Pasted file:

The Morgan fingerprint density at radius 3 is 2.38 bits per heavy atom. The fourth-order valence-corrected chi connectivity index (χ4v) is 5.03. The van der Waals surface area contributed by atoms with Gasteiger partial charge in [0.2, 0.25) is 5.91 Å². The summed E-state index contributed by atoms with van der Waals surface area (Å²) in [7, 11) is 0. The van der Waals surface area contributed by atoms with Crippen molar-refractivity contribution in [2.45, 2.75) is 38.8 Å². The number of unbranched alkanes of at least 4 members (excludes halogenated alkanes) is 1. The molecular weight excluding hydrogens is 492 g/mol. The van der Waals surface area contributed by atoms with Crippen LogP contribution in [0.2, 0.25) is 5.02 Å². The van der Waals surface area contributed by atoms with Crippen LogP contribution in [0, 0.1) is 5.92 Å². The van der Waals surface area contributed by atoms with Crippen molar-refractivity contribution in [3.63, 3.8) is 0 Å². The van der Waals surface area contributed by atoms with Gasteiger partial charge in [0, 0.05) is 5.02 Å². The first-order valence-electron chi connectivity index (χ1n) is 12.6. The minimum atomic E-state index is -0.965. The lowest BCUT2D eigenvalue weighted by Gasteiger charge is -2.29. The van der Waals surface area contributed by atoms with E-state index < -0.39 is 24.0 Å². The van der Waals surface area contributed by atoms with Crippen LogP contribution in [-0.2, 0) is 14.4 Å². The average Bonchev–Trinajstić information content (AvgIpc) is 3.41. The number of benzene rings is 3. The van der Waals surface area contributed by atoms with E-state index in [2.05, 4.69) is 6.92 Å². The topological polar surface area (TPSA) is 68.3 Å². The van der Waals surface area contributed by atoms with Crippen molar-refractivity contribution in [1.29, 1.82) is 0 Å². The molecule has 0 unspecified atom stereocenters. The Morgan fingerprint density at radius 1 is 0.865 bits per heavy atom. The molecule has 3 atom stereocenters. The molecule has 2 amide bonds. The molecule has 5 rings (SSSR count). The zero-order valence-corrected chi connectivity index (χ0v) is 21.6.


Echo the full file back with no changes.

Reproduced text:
The Morgan fingerprint density at radius 3 is 2.38 bits per heavy atom. The fourth-order valence-corrected chi connectivity index (χ4v) is 5.03. The van der Waals surface area contributed by atoms with Gasteiger partial charge in [0.2, 0.25) is 5.91 Å². The summed E-state index contributed by atoms with van der Waals surface area (Å²) in [7, 11) is 0. The van der Waals surface area contributed by atoms with Crippen molar-refractivity contribution in [2.45, 2.75) is 38.8 Å². The number of unbranched alkanes of at least 4 members (excludes halogenated alkanes) is 1. The molecular weight excluding hydrogens is 492 g/mol. The van der Waals surface area contributed by atoms with Crippen LogP contribution in [0.2, 0.25) is 5.02 Å². The van der Waals surface area contributed by atoms with Crippen LogP contribution in [0, 0.1) is 5.92 Å². The van der Waals surface area contributed by atoms with Crippen molar-refractivity contribution in [3.63, 3.8) is 0 Å². The van der Waals surface area contributed by atoms with Gasteiger partial charge in [0, 0.05) is 5.02 Å². The first-order valence-electron chi connectivity index (χ1n) is 12.6. The minimum atomic E-state index is -0.965. The lowest BCUT2D eigenvalue weighted by Gasteiger charge is -2.29. The van der Waals surface area contributed by atoms with E-state index < -0.39 is 24.0 Å². The van der Waals surface area contributed by atoms with Crippen LogP contribution in [-0.2, 0) is 14.4 Å². The average Bonchev–Trinajstić information content (AvgIpc) is 3.41. The number of benzene rings is 3. The van der Waals surface area contributed by atoms with E-state index in [2.05, 4.69) is 6.92 Å². The topological polar surface area (TPSA) is 68.3 Å². The van der Waals surface area contributed by atoms with Crippen molar-refractivity contribution in [1.29, 1.82) is 0 Å². The molecule has 0 unspecified atom stereocenters. The Morgan fingerprint density at radius 1 is 0.865 bits per heavy atom. The molecule has 3 atom stereocenters. The molecule has 2 amide bonds. The molecule has 5 rings (SSSR count). The zero-order valence-corrected chi connectivity index (χ0v) is 21.6.